Thursday, October 29, 2009

Where's the GDP Disaster?

Last October, when we were told that spending and incomes were about to collapse, I predicted that "real GDP will not drop below $11 trillion (chained 2000 $)."

Here is a graph of real GDP during this recession, through September 2009.

Admittedly, I had no appreciation last October for the labor market distortions that were emerging (by early November I started to realize that -- see this post), which allowed me to incorrectly predict in October that payroll employment would not drop below 134 million (now it is amount 131 million). But a lot of people (such as the Obama adminstration) overestimated employment and underestimated unemployment, even with the benefit of the data released and public policies implemented after I made my forecast.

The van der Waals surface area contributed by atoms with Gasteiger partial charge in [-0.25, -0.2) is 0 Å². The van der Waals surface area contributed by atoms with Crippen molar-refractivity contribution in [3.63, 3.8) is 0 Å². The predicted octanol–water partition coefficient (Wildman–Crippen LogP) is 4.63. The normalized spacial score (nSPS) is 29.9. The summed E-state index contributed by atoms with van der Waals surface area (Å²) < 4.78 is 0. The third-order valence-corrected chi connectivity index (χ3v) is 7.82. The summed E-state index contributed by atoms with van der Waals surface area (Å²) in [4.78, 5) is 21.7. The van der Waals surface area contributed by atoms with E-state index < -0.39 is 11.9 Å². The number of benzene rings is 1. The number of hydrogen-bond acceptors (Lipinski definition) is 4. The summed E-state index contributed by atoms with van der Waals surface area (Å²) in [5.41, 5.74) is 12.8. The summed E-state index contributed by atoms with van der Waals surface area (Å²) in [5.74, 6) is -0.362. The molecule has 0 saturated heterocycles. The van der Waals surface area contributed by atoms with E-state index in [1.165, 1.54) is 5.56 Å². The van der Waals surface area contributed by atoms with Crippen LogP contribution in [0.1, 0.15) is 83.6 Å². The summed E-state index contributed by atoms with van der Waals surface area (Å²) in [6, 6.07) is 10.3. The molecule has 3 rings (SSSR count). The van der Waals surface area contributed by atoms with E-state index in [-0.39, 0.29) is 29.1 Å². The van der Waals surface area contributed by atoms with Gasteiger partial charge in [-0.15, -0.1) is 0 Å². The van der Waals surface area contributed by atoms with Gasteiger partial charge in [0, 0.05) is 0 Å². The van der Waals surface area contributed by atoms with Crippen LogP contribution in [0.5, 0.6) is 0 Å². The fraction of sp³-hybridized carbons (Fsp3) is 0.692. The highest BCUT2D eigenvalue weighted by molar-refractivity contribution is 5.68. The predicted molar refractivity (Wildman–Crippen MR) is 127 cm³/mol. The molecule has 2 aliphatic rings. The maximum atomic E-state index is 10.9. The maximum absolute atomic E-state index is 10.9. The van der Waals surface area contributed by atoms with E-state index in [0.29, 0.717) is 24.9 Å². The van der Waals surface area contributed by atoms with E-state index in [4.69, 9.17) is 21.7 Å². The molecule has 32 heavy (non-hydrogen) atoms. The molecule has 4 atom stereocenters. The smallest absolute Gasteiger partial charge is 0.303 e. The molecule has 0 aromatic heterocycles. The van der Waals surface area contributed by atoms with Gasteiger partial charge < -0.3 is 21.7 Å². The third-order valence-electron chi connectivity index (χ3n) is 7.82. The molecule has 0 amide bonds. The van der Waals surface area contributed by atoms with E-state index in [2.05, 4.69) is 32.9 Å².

I made a number of other forecasts:

  • non-residential investment would be higher during the recession than during the housing boom [turned out to be correct]

  • the housing market would turn around in summer 2009 [turned out to be correct]

  • the bank bailout would not contribute to new lending [turned out to be correct]

  • the government spending multiplier would be less than one (ie, government spending would crowd out private spending) [I think this also turned out to be correct, but, if you wish, we can wait for more data to close the book on this one]

But were the "Keynesian" economists making predictions? How accurate did they turn out to be? Or were their predictions of the sort that can never be verified?

Related to the so-called GDP collapse: Did you know that real consumer spending and real personal income were HIGHER a year after Lehman collapsed?

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